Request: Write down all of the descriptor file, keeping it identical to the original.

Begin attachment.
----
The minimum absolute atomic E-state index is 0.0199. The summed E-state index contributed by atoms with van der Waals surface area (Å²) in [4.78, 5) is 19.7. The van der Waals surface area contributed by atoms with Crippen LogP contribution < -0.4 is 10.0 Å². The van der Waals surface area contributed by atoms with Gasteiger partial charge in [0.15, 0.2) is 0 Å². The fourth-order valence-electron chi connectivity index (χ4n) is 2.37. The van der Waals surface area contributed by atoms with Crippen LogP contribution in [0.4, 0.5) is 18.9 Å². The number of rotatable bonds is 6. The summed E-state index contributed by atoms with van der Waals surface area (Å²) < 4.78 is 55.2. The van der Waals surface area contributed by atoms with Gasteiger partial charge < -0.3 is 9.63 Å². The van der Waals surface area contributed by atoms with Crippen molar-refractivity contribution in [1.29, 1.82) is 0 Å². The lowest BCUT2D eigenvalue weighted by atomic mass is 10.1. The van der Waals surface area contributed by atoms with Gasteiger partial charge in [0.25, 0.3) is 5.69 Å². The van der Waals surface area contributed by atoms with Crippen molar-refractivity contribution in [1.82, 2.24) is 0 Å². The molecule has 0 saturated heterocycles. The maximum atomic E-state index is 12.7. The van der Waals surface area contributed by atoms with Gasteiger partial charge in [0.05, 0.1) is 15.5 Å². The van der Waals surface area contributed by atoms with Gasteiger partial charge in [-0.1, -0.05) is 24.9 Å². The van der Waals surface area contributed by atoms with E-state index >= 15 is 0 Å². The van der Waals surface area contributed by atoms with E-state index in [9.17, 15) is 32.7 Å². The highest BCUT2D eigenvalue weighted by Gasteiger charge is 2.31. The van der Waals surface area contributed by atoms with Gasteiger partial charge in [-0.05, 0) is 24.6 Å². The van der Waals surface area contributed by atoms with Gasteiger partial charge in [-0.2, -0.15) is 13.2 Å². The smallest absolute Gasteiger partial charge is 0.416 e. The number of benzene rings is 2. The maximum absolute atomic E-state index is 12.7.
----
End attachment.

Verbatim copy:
The minimum absolute atomic E-state index is 0.0199. The summed E-state index contributed by atoms with van der Waals surface area (Å²) in [4.78, 5) is 19.7. The van der Waals surface area contributed by atoms with Crippen LogP contribution < -0.4 is 10.0 Å². The van der Waals surface area contributed by atoms with Gasteiger partial charge in [0.15, 0.2) is 0 Å². The fourth-order valence-electron chi connectivity index (χ4n) is 2.37. The van der Waals surface area contributed by atoms with Crippen LogP contribution in [0.4, 0.5) is 18.9 Å². The number of rotatable bonds is 6. The summed E-state index contributed by atoms with van der Waals surface area (Å²) < 4.78 is 55.2. The van der Waals surface area contributed by atoms with Gasteiger partial charge < -0.3 is 9.63 Å². The van der Waals surface area contributed by atoms with Crippen molar-refractivity contribution in [1.29, 1.82) is 0 Å². The lowest BCUT2D eigenvalue weighted by atomic mass is 10.1. The van der Waals surface area contributed by atoms with Gasteiger partial charge in [0.25, 0.3) is 5.69 Å². The van der Waals surface area contributed by atoms with Crippen molar-refractivity contribution in [1.82, 2.24) is 0 Å². The molecule has 0 saturated heterocycles. The maximum atomic E-state index is 12.7. The van der Waals surface area contributed by atoms with Gasteiger partial charge in [0.05, 0.1) is 15.5 Å². The van der Waals surface area contributed by atoms with Gasteiger partial charge in [-0.1, -0.05) is 24.9 Å². The van der Waals surface area contributed by atoms with E-state index >= 15 is 0 Å². The van der Waals surface area contributed by atoms with E-state index in [9.17, 15) is 32.7 Å². The highest BCUT2D eigenvalue weighted by Gasteiger charge is 2.31. The van der Waals surface area contributed by atoms with Gasteiger partial charge in [-0.05, 0) is 24.6 Å². The van der Waals surface area contributed by atoms with Gasteiger partial charge in [-0.2, -0.15) is 13.2 Å². The smallest absolute Gasteiger partial charge is 0.416 e. The number of benzene rings is 2. The maximum absolute atomic E-state index is 12.7.